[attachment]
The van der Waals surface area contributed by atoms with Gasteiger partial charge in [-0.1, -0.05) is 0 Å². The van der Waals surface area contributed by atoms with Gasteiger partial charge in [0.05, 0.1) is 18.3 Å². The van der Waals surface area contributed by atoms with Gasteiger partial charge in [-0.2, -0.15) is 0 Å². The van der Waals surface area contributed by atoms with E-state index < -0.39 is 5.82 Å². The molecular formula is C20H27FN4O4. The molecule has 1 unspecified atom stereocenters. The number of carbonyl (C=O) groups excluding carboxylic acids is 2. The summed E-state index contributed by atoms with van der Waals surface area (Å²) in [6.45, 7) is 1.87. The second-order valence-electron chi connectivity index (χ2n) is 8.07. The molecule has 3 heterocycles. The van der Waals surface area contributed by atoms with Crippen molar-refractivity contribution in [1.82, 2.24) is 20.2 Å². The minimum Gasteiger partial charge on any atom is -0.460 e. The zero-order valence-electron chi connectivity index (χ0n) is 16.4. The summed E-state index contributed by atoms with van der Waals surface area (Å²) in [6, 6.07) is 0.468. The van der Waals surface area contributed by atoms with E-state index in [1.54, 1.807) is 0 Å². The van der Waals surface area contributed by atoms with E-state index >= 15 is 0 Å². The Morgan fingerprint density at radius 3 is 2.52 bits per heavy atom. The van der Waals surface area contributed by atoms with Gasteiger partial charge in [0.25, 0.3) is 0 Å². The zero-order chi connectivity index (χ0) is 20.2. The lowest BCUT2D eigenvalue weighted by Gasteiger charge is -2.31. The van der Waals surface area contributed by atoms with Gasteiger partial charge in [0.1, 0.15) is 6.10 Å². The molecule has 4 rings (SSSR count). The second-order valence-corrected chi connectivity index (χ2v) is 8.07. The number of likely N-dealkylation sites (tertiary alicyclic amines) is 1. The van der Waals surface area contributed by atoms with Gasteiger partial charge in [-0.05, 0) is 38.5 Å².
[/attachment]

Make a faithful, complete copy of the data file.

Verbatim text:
The van der Waals surface area contributed by atoms with Gasteiger partial charge in [-0.1, -0.05) is 0 Å². The van der Waals surface area contributed by atoms with Gasteiger partial charge in [0.05, 0.1) is 18.3 Å². The van der Waals surface area contributed by atoms with Gasteiger partial charge in [-0.2, -0.15) is 0 Å². The van der Waals surface area contributed by atoms with E-state index < -0.39 is 5.82 Å². The molecular formula is C20H27FN4O4. The molecule has 1 unspecified atom stereocenters. The number of carbonyl (C=O) groups excluding carboxylic acids is 2. The summed E-state index contributed by atoms with van der Waals surface area (Å²) in [6.45, 7) is 1.87. The second-order valence-electron chi connectivity index (χ2n) is 8.07. The molecule has 3 heterocycles. The van der Waals surface area contributed by atoms with Crippen molar-refractivity contribution in [1.82, 2.24) is 20.2 Å². The minimum Gasteiger partial charge on any atom is -0.460 e. The zero-order valence-electron chi connectivity index (χ0n) is 16.4. The summed E-state index contributed by atoms with van der Waals surface area (Å²) in [6, 6.07) is 0.468. The van der Waals surface area contributed by atoms with E-state index in [1.54, 1.807) is 0 Å². The van der Waals surface area contributed by atoms with E-state index >= 15 is 0 Å². The Morgan fingerprint density at radius 3 is 2.52 bits per heavy atom. The van der Waals surface area contributed by atoms with Gasteiger partial charge in [0.25, 0.3) is 0 Å². The zero-order chi connectivity index (χ0) is 20.2. The lowest BCUT2D eigenvalue weighted by Gasteiger charge is -2.31. The van der Waals surface area contributed by atoms with Gasteiger partial charge in [0.1, 0.15) is 6.10 Å². The molecule has 4 rings (SSSR count). The second-order valence-corrected chi connectivity index (χ2v) is 8.07. The number of likely N-dealkylation sites (tertiary alicyclic amines) is 1. The van der Waals surface area contributed by atoms with Gasteiger partial charge in [-0.05, 0) is 38.5 Å².